When I first started trying to conceive, I was 41 years old and had spent most of my life trying to avoid getting pregnant. I’m probably like a lot of women in that regard.
Once I decided I wanted to be a mom, I stopped taking birth control and figured I’d be pregnant in a few months. I’m probably like a lot of women in that regard too.
I started reading about the menstrual cycle and learned that despite living with my body for 41 years I knew very little about it. Sadly, many women are probably in this boat too.
Until I started trying to get pregnant, the only thing I knew about my cycle was how long it was. I’m embarrassed to say that now.
I’ve said before that taking charge of my fertility was key to my success in getting pregnant over 40. The very first thing I did to take charge of my fertility was to educate myself. I read everything I could get my hands on about women’s health, fertility and reproduction.
Once I learned about the amazing processes going on in my body I was truly in awe of myself and of my body!
Here are some of the things that I learned:
The term menstrual cycle is about so much more than your period.
I’d always assumed that my “menstrual cycle” referred to my period, the act of menstruation. It’s actually so much more than this. Your menstrual cycle is actually the entire time from Day 1 of your period to Day 1 of the next period, and everything that happens in between. Those things that happen in between can have a profound effect on your fertility.
The menstrual cycle is divided into 3 separate and distinct phases – all in just a month.
The follicular phase, the first part of the cycle, is when your eggs are maturing in your ovaries, in little sacs called follicles. Estrogen (estradiol) is the main hormone dominating this phase.
Ovulation, the release of your egg from the ovaries, is the next phase. This is the defining event of your cycle. After the eggs mature, luteinizing hormone is secreted which signals them to release. This is your most fertile time.
The luteal phase is the time from ovulation to the beginning of the next period. It’s usually a constant 13-14 days. It’s impossible to get pregnant during this phase of the cycle.
If conception occurred, your body prepares for a pregnancy during the luteal phase. Your fertilized egg implants in the lining of the uterus. The dominant hormone during this phase is progesterone. If conception didn’t occur, the uterine lining sheds. The shedded material is your menses.
Yes, this frenzy of activity and dance of hormones all happens in 21-35 days’ time – every single month!
Cycles vary from person to person, and even in the same person from month to month.
No two people have identical cycles. Even if your own individual cycles are usually consistent, they can be longer or shorter than usual from time to time. The main variant is the length of the follicular phase; it’s not a constant.
I’ve written before about how delicate ovulation can be and reasons it can be delayed. Illness, stress, travel, major changes to diet or exercise and even the weather can all affect ovulation.
28 days isn’t necessarily 28 days.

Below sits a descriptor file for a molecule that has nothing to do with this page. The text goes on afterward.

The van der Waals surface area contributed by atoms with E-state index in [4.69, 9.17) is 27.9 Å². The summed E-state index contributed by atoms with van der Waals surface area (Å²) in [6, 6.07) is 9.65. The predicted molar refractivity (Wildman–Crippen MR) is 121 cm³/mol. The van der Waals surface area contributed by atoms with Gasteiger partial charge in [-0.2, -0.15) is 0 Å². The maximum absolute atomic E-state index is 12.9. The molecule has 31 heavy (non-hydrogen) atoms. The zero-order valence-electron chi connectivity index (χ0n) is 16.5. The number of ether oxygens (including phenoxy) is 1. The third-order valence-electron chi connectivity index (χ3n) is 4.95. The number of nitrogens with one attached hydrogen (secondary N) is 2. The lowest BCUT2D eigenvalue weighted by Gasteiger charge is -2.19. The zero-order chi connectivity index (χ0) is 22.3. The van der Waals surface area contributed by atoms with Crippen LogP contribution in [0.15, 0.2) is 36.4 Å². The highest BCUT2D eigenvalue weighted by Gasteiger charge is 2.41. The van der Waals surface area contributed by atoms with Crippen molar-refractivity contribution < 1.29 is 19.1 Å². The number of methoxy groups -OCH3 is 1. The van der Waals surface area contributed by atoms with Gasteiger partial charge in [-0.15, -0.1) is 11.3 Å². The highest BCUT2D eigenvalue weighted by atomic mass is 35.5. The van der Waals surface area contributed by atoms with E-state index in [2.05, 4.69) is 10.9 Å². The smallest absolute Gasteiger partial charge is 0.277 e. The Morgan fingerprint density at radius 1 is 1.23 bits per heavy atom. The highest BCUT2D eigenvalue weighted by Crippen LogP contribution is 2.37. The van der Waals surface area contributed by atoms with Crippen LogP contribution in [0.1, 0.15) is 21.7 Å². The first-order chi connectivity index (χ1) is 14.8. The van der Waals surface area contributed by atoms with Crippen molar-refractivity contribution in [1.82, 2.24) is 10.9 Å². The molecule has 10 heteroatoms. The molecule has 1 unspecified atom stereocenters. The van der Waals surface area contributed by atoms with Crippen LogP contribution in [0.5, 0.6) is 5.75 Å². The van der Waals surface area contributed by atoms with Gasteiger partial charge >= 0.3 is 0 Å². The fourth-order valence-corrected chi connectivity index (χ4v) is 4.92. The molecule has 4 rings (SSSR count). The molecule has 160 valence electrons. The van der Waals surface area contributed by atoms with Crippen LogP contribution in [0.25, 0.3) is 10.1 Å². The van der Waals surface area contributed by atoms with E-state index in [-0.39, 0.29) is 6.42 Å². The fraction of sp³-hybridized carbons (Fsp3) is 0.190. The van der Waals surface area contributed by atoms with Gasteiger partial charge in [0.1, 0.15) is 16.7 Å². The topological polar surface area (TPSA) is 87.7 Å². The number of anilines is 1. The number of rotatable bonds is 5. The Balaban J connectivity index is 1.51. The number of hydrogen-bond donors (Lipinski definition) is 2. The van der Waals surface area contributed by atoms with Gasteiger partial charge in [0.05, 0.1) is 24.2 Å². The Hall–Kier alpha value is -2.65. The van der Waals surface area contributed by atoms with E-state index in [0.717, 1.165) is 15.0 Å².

I grew up being taught that a woman’s regular cycle is 28 days. You might have been taught this too. The 28-day cycle is a myth. Ovulation doesn’t always happen at the same time every month. It’s unique to each individual woman.
Two women with 28-day cycles may actually have very different things going on in their bodies. One woman may ovulate on day 14 with a standard 14-day luteal phase. The other woman may ovulate on day 17 (which is normal) with an 11-day luteal phase (which may not necessarily be normal).
The menstrual cycle can actually range anywhere from 21-35 days, and this is normal.
That’s why it’s important to do more than simply count the days, but dig deeper. This way you’ll really know what’s going on with your body. If something isn’t normal you’re more apt to find out more quickly that way.
Here are some things your cycles may be telling you about your fertility and when to seek help:
Cycles that are too short or too long could indicate compromised fertility.
Cycles that are shorter than 21 days could mean that the eggs don’t have enough time to mature in the ovaries. This could signify that egg supply is decreasing, as hormones are working harder to stimulate the ovaries, resulting in earlier ovulation.
It could also mean your luteal phase is too short, and a fertilized embryo doesn’t have enough time to implant in the uterus.
Very long cycles are usually an indicator that ovulation isn’t regular. Hormonal imbalances are usually the cause of this. Issues with irregular ovulation are the leading cause of female infertility.
Abnormal menstruation may also signify fertility issues.
Periods that are very heavy (full flow longer than 7 days) could mean ovulation is irregular or that there’s an issue with the uterine lining.
Very light periods (less than 2 days of bleeding, bleeding that’s more like spotting, or brown blood) can be attributed to stress, poor nutrition, an autoimmune disorder, or the onset of perimenopause.
If you regularly miss periods altogether, it usually means that ovulation isn’t occurring and conception would be very difficult. This could be due to any number of factors and is something to bring up with your doctor.
The good news is that you can still conceive even if your cycles aren’t regular. Irregular cycles are treatable, and your doctor will work with you to develop a sensible treatment plan for your own unique situation.
To your fertility,
[originally appeared at B Fit, B Fertile on 2/9/17]